"If you want to travel fast, walk alone. If you want to travel far, walk together."
When I heard this proverb in a recent gathering, upon the occasion of the installation of a very promising leader in an equally crucial and challenging role in the church, I sensed a profound truth. I have come to realize that we ignore this truth at our peril, and we embrace it to our benefit.
The theory of the "great man (or woman)" as leader is rooted in our belief that the intellectual life is a solitary endeavor (and this is in fact the way we are trained and evaluated) and the spiritual life is a personal experience (and this is deeply embedded in our popular piety). Thus the individual studies, prays, reflects and assimilates information toward the purpose of action; if he or she is in a leadership role, all of this is shared with or imposed upon a group of people. Such an experience is efficient, it is "fast" and on the odd and random occasion it may even produce a constructive outcome.
There is, however, a shadow side to traveling fast and walking alone: it creates spectators and not fellow-travelers; it is marked by over-functioning (of the leader) and under-functioning (among those not in leadership) and it does not build community or capacity.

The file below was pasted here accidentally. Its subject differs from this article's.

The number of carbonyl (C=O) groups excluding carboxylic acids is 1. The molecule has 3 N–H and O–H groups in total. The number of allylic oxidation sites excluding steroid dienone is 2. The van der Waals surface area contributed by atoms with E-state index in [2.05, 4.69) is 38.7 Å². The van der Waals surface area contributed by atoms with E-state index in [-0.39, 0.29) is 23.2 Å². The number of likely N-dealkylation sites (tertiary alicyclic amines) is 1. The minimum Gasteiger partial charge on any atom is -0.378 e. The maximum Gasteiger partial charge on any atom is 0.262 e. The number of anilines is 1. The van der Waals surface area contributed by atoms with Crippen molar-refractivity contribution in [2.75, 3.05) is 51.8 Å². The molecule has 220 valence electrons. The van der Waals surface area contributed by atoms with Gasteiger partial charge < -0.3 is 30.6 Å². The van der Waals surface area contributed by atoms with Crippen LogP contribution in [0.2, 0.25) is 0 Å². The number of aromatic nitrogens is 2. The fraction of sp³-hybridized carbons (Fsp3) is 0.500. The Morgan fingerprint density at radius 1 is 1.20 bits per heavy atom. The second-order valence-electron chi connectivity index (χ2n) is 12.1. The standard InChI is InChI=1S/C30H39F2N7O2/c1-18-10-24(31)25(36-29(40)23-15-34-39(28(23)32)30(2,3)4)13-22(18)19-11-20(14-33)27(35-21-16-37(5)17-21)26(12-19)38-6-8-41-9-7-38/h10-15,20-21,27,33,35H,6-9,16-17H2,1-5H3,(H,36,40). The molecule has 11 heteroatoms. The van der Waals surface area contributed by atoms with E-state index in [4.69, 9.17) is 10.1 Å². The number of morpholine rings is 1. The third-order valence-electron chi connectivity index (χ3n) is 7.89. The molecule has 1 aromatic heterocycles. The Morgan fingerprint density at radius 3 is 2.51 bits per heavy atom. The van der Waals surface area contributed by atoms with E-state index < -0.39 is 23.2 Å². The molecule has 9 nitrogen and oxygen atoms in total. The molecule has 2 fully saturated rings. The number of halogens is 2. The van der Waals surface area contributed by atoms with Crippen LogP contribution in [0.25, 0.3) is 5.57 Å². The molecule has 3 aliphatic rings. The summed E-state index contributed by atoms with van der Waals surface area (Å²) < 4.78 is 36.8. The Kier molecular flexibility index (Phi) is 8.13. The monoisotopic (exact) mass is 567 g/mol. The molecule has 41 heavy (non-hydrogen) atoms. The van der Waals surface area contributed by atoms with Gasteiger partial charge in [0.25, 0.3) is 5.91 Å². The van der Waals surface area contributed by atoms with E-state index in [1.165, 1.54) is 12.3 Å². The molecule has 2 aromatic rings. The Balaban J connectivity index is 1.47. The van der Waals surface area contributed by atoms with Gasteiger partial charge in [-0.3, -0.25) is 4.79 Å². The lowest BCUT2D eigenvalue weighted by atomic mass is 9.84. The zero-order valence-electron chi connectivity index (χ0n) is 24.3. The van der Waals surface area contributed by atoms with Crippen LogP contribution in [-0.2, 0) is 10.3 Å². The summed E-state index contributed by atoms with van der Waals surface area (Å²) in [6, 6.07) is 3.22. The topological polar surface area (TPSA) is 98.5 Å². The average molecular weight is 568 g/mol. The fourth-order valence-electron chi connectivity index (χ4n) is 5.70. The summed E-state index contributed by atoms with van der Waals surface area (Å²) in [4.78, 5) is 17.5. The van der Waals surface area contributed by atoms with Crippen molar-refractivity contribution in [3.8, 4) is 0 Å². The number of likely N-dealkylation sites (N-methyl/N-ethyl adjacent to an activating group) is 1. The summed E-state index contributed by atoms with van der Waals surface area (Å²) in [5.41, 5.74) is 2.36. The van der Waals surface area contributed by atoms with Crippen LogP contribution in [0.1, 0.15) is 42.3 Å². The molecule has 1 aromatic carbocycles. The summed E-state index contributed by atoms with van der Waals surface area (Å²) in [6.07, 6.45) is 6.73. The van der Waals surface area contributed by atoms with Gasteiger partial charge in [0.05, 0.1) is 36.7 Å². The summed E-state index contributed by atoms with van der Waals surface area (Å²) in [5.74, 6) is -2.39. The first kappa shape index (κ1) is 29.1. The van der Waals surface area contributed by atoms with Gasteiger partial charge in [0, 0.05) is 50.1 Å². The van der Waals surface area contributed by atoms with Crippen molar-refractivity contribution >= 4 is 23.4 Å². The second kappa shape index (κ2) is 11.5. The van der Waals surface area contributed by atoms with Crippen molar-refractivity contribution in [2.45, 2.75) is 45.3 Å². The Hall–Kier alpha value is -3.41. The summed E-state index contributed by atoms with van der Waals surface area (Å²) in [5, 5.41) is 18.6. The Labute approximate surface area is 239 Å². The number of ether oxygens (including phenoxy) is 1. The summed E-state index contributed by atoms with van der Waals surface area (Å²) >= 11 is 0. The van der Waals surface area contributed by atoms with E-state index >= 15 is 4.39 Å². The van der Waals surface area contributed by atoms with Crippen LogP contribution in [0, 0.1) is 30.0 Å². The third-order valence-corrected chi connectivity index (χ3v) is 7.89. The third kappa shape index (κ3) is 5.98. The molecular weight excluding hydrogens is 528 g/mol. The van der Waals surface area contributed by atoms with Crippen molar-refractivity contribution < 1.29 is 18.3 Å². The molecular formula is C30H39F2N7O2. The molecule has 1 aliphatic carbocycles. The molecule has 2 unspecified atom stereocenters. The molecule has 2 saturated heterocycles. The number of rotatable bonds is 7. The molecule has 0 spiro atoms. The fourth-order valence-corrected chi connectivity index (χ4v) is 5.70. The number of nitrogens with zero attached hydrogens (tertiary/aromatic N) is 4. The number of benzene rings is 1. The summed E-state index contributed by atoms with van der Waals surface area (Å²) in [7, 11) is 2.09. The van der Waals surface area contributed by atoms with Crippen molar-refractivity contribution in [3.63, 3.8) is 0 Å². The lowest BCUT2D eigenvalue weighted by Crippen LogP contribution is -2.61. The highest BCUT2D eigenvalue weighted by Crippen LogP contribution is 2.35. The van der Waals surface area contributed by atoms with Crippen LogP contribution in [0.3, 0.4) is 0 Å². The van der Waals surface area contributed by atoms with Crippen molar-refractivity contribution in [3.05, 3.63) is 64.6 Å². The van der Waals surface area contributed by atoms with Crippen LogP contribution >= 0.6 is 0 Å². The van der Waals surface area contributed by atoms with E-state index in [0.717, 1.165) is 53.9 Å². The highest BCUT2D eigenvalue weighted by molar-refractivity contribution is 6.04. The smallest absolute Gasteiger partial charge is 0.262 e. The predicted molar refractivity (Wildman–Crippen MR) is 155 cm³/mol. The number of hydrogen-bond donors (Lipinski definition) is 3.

To travel together is move in step with others: we may perceive ourselves to be more intelligent, more spiritual or more committed than those around us, and at times some of this may be true. And yet in walking together our eyes are opened to the gifts of others. These gifts lead us to insights that may not have been possible given our naturally limited experiences, and they can become, in time, sources of hope and inspiration.
The people who walk with us, and we might even say that this is primary way that God walks with us, help us to travel "far". They help us to live a sustainable life, which is, in Eugene Peterson's memorable phrase, "a long obedience in the same direction".
Finally, the walk with God and each other leads to a shared vision. The leader walks with his or her people and, in coming to know them, senses the hopes and dreams that God has placed in their hearts. In the best of all worlds, the leader is moved by these very same hopes and dreams, and when this occurs it will often be said that the leader loves the people. And when this happens---and, to be sure, it is a gift---the journey is not tiring at all: indeed, as the prophet promised, they mount up with wings like eagles, they run and are not weary, they walk and do not faint.
If you want to travel fast, walk alone. If you want to travel far, walk together.